With the Fall release of the Blogs at PSU anyone can easily add additional authors to a blog so they can contribute, edit, create, or manage posts. I would love to see students skip using Word as a “collaborative” tool and find new ways to work together. Blogs aren’t ideal for collaborative authoring, but I can’t see how they are worse than passing Word documents back and forth. Collaboration can be easily achieved via multiple posts, comments, or even by managing drafts. This is an area we should be investigating more.

The best tool I’ve seen for true collaboration is the word processor in the Google Docs suite. With an email address it is easy to set up an account and even easier to add others to the document. More and more Universities are signing up with Google under the Apps for Education program … we’re thinking about what it would mean to be a part of that world and there are some very interesting opportunities there. The funny thing is as I walked into a meeting with some folks from Google I was thinking that the best part of the suite had nothing to do with email, but with the google docs tools. It was great to hear they feel the same way. It shouldn’t be a surprise that they think real collaboration happens during the document creation, not after.

If you’ve never used the word processing application in Google docs then you’re missing quite a bit. It has all the power of Word, but cloud based and the ability to actively collaborate. What that means is that people can be in the same document at the same time and see each other’s changes. Where things get really interesting is that a document can be instantly published into a blog. That means teams can work in the best collaborative tool on the web for group writing and then push it into a personal repository (Blogs at Penn State). The document can be edited repeatedly in Google Docs and instantly republished into the blog. This combination of group and personal editing is a big step forward for empowering collaboration and taking advantage of personal repositories.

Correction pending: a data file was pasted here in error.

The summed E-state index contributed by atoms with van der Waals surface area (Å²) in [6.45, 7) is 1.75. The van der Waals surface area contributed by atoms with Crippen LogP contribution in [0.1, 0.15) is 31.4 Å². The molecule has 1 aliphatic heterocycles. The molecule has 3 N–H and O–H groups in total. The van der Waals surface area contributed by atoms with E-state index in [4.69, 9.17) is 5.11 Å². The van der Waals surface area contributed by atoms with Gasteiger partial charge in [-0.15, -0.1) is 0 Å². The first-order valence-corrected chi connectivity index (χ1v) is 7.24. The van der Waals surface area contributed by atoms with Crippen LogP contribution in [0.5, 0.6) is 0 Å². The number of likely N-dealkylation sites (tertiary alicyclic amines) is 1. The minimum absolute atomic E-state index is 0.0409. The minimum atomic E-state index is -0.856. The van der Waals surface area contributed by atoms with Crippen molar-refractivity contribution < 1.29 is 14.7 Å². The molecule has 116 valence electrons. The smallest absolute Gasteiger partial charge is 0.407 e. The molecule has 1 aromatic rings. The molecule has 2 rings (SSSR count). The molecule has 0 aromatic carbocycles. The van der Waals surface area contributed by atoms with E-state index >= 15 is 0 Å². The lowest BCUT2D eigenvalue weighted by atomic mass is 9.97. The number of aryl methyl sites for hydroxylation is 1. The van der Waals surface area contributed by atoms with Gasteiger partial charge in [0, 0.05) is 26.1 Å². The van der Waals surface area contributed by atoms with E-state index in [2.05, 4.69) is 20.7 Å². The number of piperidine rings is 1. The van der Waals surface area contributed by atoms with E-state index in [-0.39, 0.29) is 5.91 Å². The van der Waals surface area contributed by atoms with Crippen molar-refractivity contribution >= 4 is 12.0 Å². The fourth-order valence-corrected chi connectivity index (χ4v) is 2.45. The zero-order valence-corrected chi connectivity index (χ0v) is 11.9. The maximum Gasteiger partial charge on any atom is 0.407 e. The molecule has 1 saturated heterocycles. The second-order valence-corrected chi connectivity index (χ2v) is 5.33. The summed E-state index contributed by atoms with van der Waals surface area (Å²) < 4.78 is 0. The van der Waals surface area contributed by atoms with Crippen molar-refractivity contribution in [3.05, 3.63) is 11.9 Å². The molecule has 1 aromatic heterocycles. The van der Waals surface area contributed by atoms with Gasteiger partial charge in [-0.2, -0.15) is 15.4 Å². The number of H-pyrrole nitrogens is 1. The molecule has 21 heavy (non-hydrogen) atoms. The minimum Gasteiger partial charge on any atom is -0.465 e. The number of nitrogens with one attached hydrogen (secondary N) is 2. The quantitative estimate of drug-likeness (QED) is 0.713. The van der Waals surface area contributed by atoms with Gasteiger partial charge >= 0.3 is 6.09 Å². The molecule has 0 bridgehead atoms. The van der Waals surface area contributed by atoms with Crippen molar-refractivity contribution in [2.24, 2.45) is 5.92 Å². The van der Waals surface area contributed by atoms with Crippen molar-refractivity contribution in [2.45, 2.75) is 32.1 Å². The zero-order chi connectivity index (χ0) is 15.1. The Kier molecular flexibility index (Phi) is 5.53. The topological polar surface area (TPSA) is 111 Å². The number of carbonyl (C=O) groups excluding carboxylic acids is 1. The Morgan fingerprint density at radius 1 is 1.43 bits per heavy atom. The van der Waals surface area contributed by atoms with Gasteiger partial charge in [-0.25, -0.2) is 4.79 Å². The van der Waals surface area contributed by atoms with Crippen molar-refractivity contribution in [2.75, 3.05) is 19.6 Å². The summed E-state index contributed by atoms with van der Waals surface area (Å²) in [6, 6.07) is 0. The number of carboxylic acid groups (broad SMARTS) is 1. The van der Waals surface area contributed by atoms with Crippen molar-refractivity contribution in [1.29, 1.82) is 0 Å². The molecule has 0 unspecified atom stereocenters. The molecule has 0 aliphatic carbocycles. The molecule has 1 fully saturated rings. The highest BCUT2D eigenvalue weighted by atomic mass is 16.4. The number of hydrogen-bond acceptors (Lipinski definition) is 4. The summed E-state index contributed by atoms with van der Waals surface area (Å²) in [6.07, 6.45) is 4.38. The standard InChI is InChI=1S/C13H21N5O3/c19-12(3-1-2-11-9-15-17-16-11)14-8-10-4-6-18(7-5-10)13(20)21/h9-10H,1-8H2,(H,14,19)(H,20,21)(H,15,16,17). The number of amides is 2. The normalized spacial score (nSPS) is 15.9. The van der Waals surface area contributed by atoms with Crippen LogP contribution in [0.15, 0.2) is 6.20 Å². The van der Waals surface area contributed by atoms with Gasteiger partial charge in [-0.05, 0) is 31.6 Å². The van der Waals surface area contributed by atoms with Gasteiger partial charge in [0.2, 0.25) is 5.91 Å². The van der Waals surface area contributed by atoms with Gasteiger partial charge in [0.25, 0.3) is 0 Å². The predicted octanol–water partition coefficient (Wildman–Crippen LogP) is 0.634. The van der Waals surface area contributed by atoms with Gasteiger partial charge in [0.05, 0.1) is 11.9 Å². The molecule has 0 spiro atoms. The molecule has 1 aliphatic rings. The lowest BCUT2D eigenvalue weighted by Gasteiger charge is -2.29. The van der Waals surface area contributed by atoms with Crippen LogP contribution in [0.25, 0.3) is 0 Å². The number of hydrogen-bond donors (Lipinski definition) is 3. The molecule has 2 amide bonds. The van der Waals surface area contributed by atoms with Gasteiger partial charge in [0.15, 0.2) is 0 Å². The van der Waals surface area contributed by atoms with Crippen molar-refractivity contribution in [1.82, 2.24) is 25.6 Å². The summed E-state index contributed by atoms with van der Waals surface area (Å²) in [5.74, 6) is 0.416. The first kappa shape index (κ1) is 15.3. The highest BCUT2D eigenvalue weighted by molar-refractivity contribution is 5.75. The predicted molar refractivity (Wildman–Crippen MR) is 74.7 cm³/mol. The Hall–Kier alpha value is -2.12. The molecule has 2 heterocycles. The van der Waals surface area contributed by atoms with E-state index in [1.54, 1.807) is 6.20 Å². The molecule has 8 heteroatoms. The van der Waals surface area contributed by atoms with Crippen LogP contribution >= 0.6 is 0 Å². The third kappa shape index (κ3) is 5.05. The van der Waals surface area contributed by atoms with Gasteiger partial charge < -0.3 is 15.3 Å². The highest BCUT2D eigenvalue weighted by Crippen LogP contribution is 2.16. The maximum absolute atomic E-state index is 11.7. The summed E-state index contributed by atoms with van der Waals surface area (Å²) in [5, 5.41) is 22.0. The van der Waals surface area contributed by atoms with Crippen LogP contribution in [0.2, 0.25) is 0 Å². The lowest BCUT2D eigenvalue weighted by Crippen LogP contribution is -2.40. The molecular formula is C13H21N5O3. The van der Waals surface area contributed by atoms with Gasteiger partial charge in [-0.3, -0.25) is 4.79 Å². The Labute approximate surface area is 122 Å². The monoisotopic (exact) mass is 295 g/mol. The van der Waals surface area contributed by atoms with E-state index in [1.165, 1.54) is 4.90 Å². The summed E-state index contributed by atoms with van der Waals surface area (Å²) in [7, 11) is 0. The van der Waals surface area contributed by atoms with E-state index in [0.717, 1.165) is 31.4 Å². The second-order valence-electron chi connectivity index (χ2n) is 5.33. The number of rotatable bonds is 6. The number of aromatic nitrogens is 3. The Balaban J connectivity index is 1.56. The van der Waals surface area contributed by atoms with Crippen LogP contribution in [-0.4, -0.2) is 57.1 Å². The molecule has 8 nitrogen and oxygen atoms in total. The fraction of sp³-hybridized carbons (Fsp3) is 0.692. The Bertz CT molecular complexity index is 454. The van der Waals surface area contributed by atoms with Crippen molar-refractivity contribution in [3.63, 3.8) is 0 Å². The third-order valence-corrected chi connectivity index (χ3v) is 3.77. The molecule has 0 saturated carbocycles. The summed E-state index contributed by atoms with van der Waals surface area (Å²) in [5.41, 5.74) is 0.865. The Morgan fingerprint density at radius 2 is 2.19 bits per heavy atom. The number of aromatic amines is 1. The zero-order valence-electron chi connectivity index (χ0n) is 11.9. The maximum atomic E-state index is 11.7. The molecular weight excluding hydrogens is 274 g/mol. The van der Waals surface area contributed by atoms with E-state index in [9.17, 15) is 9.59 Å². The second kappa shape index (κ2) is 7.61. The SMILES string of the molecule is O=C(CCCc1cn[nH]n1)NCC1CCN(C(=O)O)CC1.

Publishing from Google Docs to Blogs at PSU

Publishing from Google Docs to Blogs at PSU

I’d really like to hear more about ideas and scenarios where we could more actively explore these ideas. We are building quite a team within ETS to explore how blogs can impact teaching, learning, and scholarship in general. Help us form the right kinds of opportunities to continue exploring.

A Follow Up: Cooperative Notes

After my post on taking notes in the cloud last week I got a number of comments. One of them that seemed to really spark some needed thought was how to engage not just students in the notion of blogging their notes, but how to get faculty into the idea of posting lecture assets in places where the “embed” code lives. Kyle points out that it might make a ton of sense if we could find new ways to help faculty see the value in publishing their slide images, diagrams, or other rich assets to social sites as well to empower students to simply annotate existing assets in the cloud via the use of a simple embed code. I love the idea and I will be discussing it with my team.

Slide with Student Notes Below

Slide with Student Notes Below